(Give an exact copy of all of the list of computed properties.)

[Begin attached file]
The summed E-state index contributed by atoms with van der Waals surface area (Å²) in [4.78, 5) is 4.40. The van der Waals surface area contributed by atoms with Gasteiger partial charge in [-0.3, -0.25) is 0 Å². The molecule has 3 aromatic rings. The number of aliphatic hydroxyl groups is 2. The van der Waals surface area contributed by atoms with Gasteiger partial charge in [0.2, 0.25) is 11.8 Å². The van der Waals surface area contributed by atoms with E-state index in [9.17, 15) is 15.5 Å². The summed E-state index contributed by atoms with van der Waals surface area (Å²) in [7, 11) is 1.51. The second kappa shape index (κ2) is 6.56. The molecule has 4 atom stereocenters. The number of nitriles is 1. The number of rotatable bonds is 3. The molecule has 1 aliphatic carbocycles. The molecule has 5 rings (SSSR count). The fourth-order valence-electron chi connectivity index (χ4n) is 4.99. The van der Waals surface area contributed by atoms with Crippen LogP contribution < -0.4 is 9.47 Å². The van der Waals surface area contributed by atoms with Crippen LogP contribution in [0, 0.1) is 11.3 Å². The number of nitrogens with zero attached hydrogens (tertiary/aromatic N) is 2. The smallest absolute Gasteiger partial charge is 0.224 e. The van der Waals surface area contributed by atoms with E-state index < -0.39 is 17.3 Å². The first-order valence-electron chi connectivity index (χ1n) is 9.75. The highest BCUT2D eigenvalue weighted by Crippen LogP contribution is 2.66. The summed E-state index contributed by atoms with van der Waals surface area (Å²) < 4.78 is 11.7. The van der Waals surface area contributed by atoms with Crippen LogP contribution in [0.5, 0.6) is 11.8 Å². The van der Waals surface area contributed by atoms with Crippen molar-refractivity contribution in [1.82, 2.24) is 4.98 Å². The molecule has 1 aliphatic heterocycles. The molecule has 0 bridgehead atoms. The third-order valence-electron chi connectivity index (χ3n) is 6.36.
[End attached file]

The summed E-state index contributed by atoms with van der Waals surface area (Å²) in [4.78, 5) is 4.40. The van der Waals surface area contributed by atoms with Gasteiger partial charge in [-0.3, -0.25) is 0 Å². The molecule has 3 aromatic rings. The number of aliphatic hydroxyl groups is 2. The van der Waals surface area contributed by atoms with Gasteiger partial charge in [0.2, 0.25) is 11.8 Å². The van der Waals surface area contributed by atoms with E-state index in [9.17, 15) is 15.5 Å². The summed E-state index contributed by atoms with van der Waals surface area (Å²) in [7, 11) is 1.51. The second kappa shape index (κ2) is 6.56. The molecule has 4 atom stereocenters. The number of nitriles is 1. The number of rotatable bonds is 3. The molecule has 1 aliphatic carbocycles. The molecule has 5 rings (SSSR count). The fourth-order valence-electron chi connectivity index (χ4n) is 4.99. The van der Waals surface area contributed by atoms with Crippen LogP contribution < -0.4 is 9.47 Å². The van der Waals surface area contributed by atoms with Crippen LogP contribution in [0, 0.1) is 11.3 Å². The number of nitrogens with zero attached hydrogens (tertiary/aromatic N) is 2. The smallest absolute Gasteiger partial charge is 0.224 e. The van der Waals surface area contributed by atoms with E-state index < -0.39 is 17.3 Å². The first-order valence-electron chi connectivity index (χ1n) is 9.75. The highest BCUT2D eigenvalue weighted by Crippen LogP contribution is 2.66. The summed E-state index contributed by atoms with van der Waals surface area (Å²) < 4.78 is 11.7. The van der Waals surface area contributed by atoms with Crippen LogP contribution in [0.5, 0.6) is 11.8 Å². The van der Waals surface area contributed by atoms with Crippen molar-refractivity contribution in [1.82, 2.24) is 4.98 Å². The molecule has 1 aliphatic heterocycles. The molecule has 0 bridgehead atoms. The third-order valence-electron chi connectivity index (χ3n) is 6.36.